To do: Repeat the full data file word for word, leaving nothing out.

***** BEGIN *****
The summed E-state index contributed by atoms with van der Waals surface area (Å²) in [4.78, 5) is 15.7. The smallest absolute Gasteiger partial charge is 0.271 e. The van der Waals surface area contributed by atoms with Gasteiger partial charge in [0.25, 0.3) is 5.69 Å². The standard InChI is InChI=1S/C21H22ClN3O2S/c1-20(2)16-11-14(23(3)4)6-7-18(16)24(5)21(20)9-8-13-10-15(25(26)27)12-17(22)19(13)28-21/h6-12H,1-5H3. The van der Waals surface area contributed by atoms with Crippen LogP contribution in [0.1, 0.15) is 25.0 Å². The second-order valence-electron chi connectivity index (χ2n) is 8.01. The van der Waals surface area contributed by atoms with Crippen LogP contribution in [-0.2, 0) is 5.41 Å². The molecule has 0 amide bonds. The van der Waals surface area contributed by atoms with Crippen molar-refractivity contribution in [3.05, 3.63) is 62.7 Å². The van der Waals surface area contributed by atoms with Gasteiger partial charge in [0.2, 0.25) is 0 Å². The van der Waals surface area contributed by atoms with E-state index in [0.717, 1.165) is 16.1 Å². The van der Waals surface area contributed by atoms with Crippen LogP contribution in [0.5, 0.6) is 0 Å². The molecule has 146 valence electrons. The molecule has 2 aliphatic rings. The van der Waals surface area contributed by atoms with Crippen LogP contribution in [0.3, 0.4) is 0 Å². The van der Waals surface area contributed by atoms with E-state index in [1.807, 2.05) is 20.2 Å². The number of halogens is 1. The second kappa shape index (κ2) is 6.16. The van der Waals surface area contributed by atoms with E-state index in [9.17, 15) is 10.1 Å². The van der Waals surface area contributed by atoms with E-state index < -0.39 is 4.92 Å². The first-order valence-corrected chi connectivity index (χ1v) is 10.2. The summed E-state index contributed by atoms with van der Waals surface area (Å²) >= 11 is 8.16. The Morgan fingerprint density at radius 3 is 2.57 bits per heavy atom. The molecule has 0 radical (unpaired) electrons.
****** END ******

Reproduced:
The summed E-state index contributed by atoms with van der Waals surface area (Å²) in [4.78, 5) is 15.7. The smallest absolute Gasteiger partial charge is 0.271 e. The van der Waals surface area contributed by atoms with Gasteiger partial charge in [0.25, 0.3) is 5.69 Å². The standard InChI is InChI=1S/C21H22ClN3O2S/c1-20(2)16-11-14(23(3)4)6-7-18(16)24(5)21(20)9-8-13-10-15(25(26)27)12-17(22)19(13)28-21/h6-12H,1-5H3. The van der Waals surface area contributed by atoms with Crippen LogP contribution in [0.1, 0.15) is 25.0 Å². The second-order valence-electron chi connectivity index (χ2n) is 8.01. The van der Waals surface area contributed by atoms with Crippen LogP contribution in [-0.2, 0) is 5.41 Å². The molecule has 0 amide bonds. The van der Waals surface area contributed by atoms with Crippen molar-refractivity contribution in [3.05, 3.63) is 62.7 Å². The van der Waals surface area contributed by atoms with Gasteiger partial charge in [0.2, 0.25) is 0 Å². The van der Waals surface area contributed by atoms with E-state index in [0.717, 1.165) is 16.1 Å². The van der Waals surface area contributed by atoms with Crippen LogP contribution in [0.5, 0.6) is 0 Å². The molecule has 146 valence electrons. The molecule has 2 aliphatic rings. The van der Waals surface area contributed by atoms with Crippen LogP contribution in [0.3, 0.4) is 0 Å². The van der Waals surface area contributed by atoms with E-state index in [1.807, 2.05) is 20.2 Å². The number of halogens is 1. The second kappa shape index (κ2) is 6.16. The van der Waals surface area contributed by atoms with E-state index in [9.17, 15) is 10.1 Å². The van der Waals surface area contributed by atoms with E-state index < -0.39 is 4.92 Å². The first-order valence-corrected chi connectivity index (χ1v) is 10.2. The summed E-state index contributed by atoms with van der Waals surface area (Å²) >= 11 is 8.16. The Morgan fingerprint density at radius 3 is 2.57 bits per heavy atom. The molecule has 0 radical (unpaired) electrons.